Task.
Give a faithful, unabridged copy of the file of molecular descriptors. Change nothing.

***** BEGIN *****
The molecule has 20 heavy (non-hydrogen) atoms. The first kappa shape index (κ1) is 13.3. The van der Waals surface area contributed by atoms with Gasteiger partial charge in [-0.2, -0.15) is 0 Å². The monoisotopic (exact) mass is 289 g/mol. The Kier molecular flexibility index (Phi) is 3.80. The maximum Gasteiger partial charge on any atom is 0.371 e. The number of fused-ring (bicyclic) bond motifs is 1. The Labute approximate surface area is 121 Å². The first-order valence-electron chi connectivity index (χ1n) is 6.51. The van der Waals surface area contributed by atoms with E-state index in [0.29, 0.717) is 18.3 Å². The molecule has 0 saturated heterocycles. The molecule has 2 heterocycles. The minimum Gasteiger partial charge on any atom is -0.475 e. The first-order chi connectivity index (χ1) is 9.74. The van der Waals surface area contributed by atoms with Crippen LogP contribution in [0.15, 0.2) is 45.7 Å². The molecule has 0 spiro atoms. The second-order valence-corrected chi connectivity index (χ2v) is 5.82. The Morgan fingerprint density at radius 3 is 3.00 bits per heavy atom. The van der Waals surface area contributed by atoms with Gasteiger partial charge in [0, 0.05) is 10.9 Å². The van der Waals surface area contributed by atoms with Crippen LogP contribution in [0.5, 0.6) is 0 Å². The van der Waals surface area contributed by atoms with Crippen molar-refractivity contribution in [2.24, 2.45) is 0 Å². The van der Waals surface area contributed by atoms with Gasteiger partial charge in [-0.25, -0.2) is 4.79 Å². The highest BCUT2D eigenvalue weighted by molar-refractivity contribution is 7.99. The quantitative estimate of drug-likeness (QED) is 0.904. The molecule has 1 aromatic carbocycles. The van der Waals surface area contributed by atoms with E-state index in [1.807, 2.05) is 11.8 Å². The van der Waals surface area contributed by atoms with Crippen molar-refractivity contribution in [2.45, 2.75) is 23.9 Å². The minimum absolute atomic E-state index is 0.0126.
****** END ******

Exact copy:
The molecule has 20 heavy (non-hydrogen) atoms. The first kappa shape index (κ1) is 13.3. The van der Waals surface area contributed by atoms with Gasteiger partial charge in [-0.2, -0.15) is 0 Å². The monoisotopic (exact) mass is 289 g/mol. The Kier molecular flexibility index (Phi) is 3.80. The maximum Gasteiger partial charge on any atom is 0.371 e. The number of fused-ring (bicyclic) bond motifs is 1. The Labute approximate surface area is 121 Å². The first-order valence-electron chi connectivity index (χ1n) is 6.51. The van der Waals surface area contributed by atoms with E-state index in [0.29, 0.717) is 18.3 Å². The molecule has 0 saturated heterocycles. The molecule has 2 heterocycles. The minimum Gasteiger partial charge on any atom is -0.475 e. The first-order chi connectivity index (χ1) is 9.74. The van der Waals surface area contributed by atoms with Crippen LogP contribution in [0.15, 0.2) is 45.7 Å². The molecule has 0 spiro atoms. The second-order valence-corrected chi connectivity index (χ2v) is 5.82. The Morgan fingerprint density at radius 3 is 3.00 bits per heavy atom. The van der Waals surface area contributed by atoms with Gasteiger partial charge in [0, 0.05) is 10.9 Å². The van der Waals surface area contributed by atoms with Crippen LogP contribution in [0.5, 0.6) is 0 Å². The van der Waals surface area contributed by atoms with Crippen molar-refractivity contribution in [2.24, 2.45) is 0 Å². The van der Waals surface area contributed by atoms with Gasteiger partial charge in [-0.25, -0.2) is 4.79 Å². The highest BCUT2D eigenvalue weighted by molar-refractivity contribution is 7.99. The quantitative estimate of drug-likeness (QED) is 0.904. The molecule has 1 aromatic carbocycles. The van der Waals surface area contributed by atoms with E-state index in [1.807, 2.05) is 11.8 Å². The van der Waals surface area contributed by atoms with Crippen molar-refractivity contribution in [2.45, 2.75) is 23.9 Å². The minimum absolute atomic E-state index is 0.0126.